Terry Branstad's philosophy of second chances

Governor Terry Branstad’s office released a long list of nominees to state boards and commissions yesterday. I’ve posted the full list after the jump. As he’s done during the past three years, the governor tapped several former state legislators or onetime Republican candidates for the Iowa House or Senate. The latest batch of appointees includes former GOP State Representative Lance Horbach for the State Judicial Nominating Commission, former GOP State Representative Jamie Van Fossen for the Public Employment Relations Board, and former GOP State Senator John Putney for the State Transportation Commission.

Branstad also re-appointed former GOP State Senator Jeff Lamberti to the Racing and Gaming Commission. I’m not surprised; the governor has expressed his confidence in him many times, even immediately after Lamberti’s drunk driving arrest in May 2012. A few weeks later, Lamberti pled guilty to driving while intoxicated, after which his colleagues elected him chairman of the Racing and Gaming Commission.

Several Iowa lawmakers in both parties have been caught driving after drinking too much alcohol. Lieutenant Governor Kim Reynolds was arrested for drunk driving twice while serving as a county treasurer. Arguably, Lamberti’s lapse in judgment is no impediment to leading one of the most powerful state commissions, which will soon make a high-profile decision on granting licenses to two new casino projects.

At the same time, it’s striking that Branstad, so committed to a continuing role in public life for Lamberti, so committed to seeing Reynolds succeed him as governor, is also determined to prevent tens of thousands of Iowans from ever participating in politics at the most basic level for a U.S. citizen. Since he signed an executive order making Iowa one of the most restrictive states for felon voting, only about 40 people have managed to regain their voting rights out of an estimated “25,000 offenders who finished their sentences for felonies or aggravated misdemeanors” since January 2011. Branstad’s policy affects mostly non-violent criminals. Non-white Iowans are more likely to be permanently disenfranchised, since Iowa is the worst state for racial disparities in marijuana arrests.

Branstad recently defended his policy on these terms: “At least somebody that commits an infamous crime such as a felony ought to pay the court costs and the fine associated with that crime before they expect to get their rights restored.” The governor knows perfectly well that most ex-felons are lucky to find a job that covers essentials like food and housing. Repaying thousands of dollars in court costs is not realistic for most of these people. Moreover, “infamous” crimes can include stealing a vending machine as a teenager. Denying thousands of Iowans a real chance to exercise their right to vote is a scandal, especially for a governor so forgiving of serious mistakes made by certain well-connected Republicans.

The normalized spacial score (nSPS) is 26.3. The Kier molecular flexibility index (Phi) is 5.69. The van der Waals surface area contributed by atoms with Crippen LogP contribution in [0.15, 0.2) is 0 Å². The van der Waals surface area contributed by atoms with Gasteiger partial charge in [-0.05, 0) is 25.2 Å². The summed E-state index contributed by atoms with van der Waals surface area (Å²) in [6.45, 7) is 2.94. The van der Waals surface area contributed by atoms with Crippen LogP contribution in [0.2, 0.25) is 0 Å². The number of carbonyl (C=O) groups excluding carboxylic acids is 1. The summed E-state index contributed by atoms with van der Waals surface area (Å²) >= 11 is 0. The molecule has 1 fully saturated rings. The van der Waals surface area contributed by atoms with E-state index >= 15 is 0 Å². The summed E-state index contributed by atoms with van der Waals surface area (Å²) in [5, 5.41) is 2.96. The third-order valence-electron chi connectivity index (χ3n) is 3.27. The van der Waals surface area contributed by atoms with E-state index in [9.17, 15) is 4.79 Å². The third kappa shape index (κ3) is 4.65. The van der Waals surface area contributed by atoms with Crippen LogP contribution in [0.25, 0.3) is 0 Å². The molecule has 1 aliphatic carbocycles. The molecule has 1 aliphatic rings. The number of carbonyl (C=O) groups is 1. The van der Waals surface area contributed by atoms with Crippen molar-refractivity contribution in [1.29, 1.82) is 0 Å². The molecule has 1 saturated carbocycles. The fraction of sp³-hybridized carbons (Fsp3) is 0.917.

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Pay market rate for use of a donor's condo

Thursday’s Des Moines Register contains a lengthy report on Governor Chet Culver’s recent vacation stay at a Florida condominium owned by Bill Knapp, a leading donor to Democrats in Iowa.

Knapp has been a friend to the Culver family for decades and “was the biggest individual contributor to Culver’s gubernatorial campaign in 2006, donating $112,500.”

The article quotes Knapp as saying Culver pays $1,000 per week in advance when his family stays at the condo. It then quotes a real estate broker in Florida as estimating a comparable condo would rent for $2,700 per week.

Charlie Smithson, executive director of the Iowa Ethics & Campaign Disclosure Board, said he didn’t have enough information to say whether Knapp is a restricted donor or whether ethics rules were broken. “Ultimately, that’s the board’s decision to make,” Smithson said.

Smithson said no one has complained about the condo deal, but the board would have to look into it if someone did.

I doubt there will be any formal complaint regarding this issue, because the Register also reports that State Representative John Putney, a Republican and personal friend to Knapp, stayed at the condo during this year’s legislative session as well.

Unlike Culver, Putney did not pay up front for the use of the condo. Instead, he says that he treated members of the Knapp family to expensive dinners (costing about $600 per evening) in exchange for the use of the condo.

The Register quotes Putney as saying Knapp “has never asked me for one thing legislatively,” and quotes Knapp as saying he doesn’t ask Culver for anything or offer him gifts.

Although it’s natural to stay at the home of a close family friend, it would be prudent for elected officials or appointees to pay market rates for those vacation stays, so as to avoid any appearance of impropriety–especially when the owner of the vacation home is a large campaign donor.

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